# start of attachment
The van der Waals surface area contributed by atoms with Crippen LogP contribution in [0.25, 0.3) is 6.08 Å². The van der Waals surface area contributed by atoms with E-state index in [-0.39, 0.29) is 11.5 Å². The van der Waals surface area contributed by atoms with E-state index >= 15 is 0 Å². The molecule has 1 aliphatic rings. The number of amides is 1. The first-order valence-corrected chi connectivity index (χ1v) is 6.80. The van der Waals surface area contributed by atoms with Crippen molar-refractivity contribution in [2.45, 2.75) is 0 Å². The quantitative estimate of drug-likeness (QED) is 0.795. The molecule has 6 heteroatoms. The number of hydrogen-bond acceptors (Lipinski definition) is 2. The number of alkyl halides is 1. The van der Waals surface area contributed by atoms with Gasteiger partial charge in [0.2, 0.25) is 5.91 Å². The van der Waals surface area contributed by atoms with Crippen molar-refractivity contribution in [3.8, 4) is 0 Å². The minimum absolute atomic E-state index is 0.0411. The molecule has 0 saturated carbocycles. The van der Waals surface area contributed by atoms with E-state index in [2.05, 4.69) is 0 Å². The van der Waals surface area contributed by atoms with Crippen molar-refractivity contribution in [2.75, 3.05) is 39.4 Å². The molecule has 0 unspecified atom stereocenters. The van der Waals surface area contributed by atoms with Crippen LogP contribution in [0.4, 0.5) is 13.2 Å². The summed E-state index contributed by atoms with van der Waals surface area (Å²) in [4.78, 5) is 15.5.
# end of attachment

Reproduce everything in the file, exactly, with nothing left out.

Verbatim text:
The van der Waals surface area contributed by atoms with Crippen LogP contribution in [0.25, 0.3) is 6.08 Å². The van der Waals surface area contributed by atoms with E-state index in [-0.39, 0.29) is 11.5 Å². The van der Waals surface area contributed by atoms with E-state index >= 15 is 0 Å². The molecule has 1 aliphatic rings. The number of amides is 1. The first-order valence-corrected chi connectivity index (χ1v) is 6.80. The van der Waals surface area contributed by atoms with Crippen molar-refractivity contribution in [2.45, 2.75) is 0 Å². The quantitative estimate of drug-likeness (QED) is 0.795. The molecule has 6 heteroatoms. The number of hydrogen-bond acceptors (Lipinski definition) is 2. The number of alkyl halides is 1. The van der Waals surface area contributed by atoms with Gasteiger partial charge in [0.2, 0.25) is 5.91 Å². The van der Waals surface area contributed by atoms with Crippen molar-refractivity contribution in [3.8, 4) is 0 Å². The minimum absolute atomic E-state index is 0.0411. The molecule has 0 saturated carbocycles. The van der Waals surface area contributed by atoms with E-state index in [2.05, 4.69) is 0 Å². The van der Waals surface area contributed by atoms with Crippen molar-refractivity contribution in [2.75, 3.05) is 39.4 Å². The molecule has 0 unspecified atom stereocenters. The van der Waals surface area contributed by atoms with Crippen LogP contribution in [0.4, 0.5) is 13.2 Å². The summed E-state index contributed by atoms with van der Waals surface area (Å²) in [4.78, 5) is 15.5.